From Superfood to Pink Slime: The Power of the Media in the Rise and Fall of Food Popularity

FROM THE LECTURE SERIES: THE SKEPTIC'S GUIDE TO HEALTH, MEDICINE, AND THE MEDIA

By Roy Benaroch, M.D., Emory University

In 2014, a Daily Mail story claimed that ,according to nutritionists, kale and quinoa harm the thyroid and the stomach. However, no evidence was provided to support these claims, which was not surprising because it was not the first time such claims had been made about superfoods. The media can turn people against products with simple changes in words.

Various colorful superfoods as acai powder, turmeric, matcha green tea, spirulina, quinoa, pumpkin seeds, blueberry, dried goji berries, cape gooseberries, raw cocoa, hemp seeds on dark background
Media attention can exaggerate both good and bad features of products. (Image: Alexander Raths/Shutterstock)

The Destructive Power of Words Used in the Media

The word ‘superfood’ is a perfect example of how the media can make extravagant claims about particular foods merely by using powerful words, which ironically have no specific meaning. The term ‘super’ added to other words like food, fruits, or grains, bears no definite meaning, but it manipulates the way consumers view the products and, eventually, leads to more sales.

But the influence of media in giving a certain feel or meaning to food is not limited to positive ones. Media can also destroy the market for a specific product. The best example is an everyday food staple in many households and restaurants, known as ‘lean finely textured beef’. But things changed when the media decided to refer to it as ‘pink slime’.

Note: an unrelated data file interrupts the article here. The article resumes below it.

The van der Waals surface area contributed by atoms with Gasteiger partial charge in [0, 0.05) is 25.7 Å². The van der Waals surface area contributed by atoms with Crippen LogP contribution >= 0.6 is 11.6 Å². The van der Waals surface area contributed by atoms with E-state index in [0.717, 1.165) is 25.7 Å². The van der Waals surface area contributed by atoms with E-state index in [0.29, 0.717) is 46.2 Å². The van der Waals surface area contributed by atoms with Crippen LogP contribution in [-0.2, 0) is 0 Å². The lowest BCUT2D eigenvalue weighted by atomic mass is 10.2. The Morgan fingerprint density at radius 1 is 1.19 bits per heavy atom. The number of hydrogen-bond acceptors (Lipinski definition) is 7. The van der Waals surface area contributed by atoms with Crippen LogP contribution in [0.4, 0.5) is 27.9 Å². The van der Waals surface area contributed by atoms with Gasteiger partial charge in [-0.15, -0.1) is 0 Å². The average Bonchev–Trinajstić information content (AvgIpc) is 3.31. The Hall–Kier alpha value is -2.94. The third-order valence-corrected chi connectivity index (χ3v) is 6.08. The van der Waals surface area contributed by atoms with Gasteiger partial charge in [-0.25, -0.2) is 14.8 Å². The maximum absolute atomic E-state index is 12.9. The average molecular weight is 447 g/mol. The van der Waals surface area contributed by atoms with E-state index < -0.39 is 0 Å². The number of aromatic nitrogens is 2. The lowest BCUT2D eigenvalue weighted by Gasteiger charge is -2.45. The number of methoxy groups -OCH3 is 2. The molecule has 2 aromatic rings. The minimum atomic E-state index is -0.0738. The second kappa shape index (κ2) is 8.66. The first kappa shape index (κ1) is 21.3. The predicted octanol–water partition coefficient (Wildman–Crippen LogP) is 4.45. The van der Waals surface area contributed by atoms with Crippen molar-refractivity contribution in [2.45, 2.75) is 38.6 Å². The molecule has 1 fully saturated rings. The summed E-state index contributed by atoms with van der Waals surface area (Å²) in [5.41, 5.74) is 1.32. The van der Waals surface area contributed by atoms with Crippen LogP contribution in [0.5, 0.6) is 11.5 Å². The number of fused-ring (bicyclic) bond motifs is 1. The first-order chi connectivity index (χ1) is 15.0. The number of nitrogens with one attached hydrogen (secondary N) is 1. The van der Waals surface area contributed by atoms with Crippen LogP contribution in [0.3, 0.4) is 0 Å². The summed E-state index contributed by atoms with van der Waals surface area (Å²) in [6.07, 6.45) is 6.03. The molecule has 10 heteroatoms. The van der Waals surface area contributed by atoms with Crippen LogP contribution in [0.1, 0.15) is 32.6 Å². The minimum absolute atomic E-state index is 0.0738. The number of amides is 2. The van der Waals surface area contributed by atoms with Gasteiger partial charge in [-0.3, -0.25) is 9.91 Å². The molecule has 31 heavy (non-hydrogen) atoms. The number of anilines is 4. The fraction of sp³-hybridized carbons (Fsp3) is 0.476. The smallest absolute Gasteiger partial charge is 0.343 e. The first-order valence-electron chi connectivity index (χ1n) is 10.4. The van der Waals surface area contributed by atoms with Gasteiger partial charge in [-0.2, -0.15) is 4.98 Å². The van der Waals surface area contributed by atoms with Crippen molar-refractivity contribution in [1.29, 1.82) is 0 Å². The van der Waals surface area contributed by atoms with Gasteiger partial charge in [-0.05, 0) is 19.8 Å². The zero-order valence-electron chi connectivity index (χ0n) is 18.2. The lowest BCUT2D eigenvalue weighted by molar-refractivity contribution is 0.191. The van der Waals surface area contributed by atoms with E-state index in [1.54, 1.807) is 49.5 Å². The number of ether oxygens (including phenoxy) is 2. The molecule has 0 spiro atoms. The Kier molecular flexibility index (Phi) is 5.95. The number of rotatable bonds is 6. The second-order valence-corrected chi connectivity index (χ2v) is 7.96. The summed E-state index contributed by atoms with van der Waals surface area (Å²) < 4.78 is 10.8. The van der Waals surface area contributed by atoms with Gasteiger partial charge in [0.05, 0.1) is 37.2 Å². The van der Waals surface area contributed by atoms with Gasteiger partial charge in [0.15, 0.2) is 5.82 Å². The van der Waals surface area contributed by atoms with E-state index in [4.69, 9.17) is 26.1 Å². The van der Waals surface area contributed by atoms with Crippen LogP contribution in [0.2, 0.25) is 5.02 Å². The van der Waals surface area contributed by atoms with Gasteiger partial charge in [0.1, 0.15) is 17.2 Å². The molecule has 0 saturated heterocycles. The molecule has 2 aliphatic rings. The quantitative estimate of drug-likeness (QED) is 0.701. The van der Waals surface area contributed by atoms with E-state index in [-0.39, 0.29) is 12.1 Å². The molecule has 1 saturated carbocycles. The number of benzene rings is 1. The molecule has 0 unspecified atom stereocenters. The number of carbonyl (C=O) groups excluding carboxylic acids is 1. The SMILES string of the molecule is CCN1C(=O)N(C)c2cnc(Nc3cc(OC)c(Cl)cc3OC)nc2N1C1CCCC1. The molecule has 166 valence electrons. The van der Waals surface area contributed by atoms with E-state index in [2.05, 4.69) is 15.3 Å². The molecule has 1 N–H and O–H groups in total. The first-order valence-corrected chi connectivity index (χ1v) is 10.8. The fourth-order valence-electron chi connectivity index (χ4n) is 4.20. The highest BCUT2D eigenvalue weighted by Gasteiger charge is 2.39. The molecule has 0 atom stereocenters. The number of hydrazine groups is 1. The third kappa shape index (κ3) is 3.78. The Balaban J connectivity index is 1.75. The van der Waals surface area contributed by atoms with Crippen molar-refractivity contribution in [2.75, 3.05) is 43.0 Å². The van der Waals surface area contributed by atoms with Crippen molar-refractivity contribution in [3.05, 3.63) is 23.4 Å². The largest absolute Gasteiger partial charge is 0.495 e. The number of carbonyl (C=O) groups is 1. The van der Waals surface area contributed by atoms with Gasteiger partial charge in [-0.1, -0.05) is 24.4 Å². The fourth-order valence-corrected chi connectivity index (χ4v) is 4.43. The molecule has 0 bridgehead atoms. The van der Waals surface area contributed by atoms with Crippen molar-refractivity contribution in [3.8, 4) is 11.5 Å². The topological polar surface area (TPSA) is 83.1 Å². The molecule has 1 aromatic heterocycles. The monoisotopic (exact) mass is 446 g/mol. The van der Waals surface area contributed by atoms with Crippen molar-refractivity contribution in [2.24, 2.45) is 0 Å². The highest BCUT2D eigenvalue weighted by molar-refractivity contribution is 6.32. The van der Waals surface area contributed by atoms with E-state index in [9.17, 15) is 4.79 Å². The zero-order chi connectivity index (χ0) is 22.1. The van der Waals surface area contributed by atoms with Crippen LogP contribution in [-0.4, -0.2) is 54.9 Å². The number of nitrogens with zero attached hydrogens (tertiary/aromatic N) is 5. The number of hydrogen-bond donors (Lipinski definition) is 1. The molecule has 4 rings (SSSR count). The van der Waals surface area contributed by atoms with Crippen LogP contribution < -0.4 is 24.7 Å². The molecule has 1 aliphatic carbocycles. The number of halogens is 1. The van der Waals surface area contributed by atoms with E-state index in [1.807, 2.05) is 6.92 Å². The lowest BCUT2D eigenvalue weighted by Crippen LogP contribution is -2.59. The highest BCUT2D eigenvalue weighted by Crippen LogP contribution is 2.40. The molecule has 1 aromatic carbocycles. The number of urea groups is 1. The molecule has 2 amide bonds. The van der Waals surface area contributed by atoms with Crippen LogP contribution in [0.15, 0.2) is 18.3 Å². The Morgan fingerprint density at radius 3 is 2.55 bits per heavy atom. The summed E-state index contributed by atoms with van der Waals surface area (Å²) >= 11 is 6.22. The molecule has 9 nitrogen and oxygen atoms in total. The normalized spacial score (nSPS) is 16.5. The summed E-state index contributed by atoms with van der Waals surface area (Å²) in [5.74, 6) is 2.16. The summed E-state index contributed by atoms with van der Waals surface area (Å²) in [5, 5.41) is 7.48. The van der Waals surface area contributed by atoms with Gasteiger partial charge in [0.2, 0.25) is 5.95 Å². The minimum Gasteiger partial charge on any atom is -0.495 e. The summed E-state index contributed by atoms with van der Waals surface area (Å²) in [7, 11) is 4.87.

raw minced meat
Before being dubbed ‘pink slime’, textured beef had a successful market. (Image: Gayvoronskaya_Yana/Shutterstock)

In 2012, an online magazine called Slate published an article titled “The Sliming: How Processed Beef Trimmings Got Rebranded, Again and Again and Again.” The story points out that the product, which is sold under the name ‘lean finely textured beef’, is a mash of beef trimmings whose fat is removed by spinning the chopped-off pieces in a centrifuge. However, the proponents of natural food call this protein-rich product ‘pink slime’.

This is a transcript from the video series The Skeptic’s Guide to Health, Medicine, and the Media. Watch it now, on The Great Courses Plus.

From Pink Meat to Pink Slime: From Success to Disaster

In March 2012, several ABC News reports were published, covering lax rules from the US Department of Agriculture. According to the reports, the rules did not prevent meatpackers from selling the supposedly unsanitary and noxious ‘pink slime’.  After that 2012 news report, the new nickname was widely used instead of the original product name.

The product had been hugely successful, having sold several billion pounds since 1993. According to ABC reports, 70% of the ground beef sold in American supermarkets contained this product. But the sales dropped considerably after it was redubbed as ‘pink slime’, leading to the bankruptcy of AFA Foods after they had to close down three of their four factories.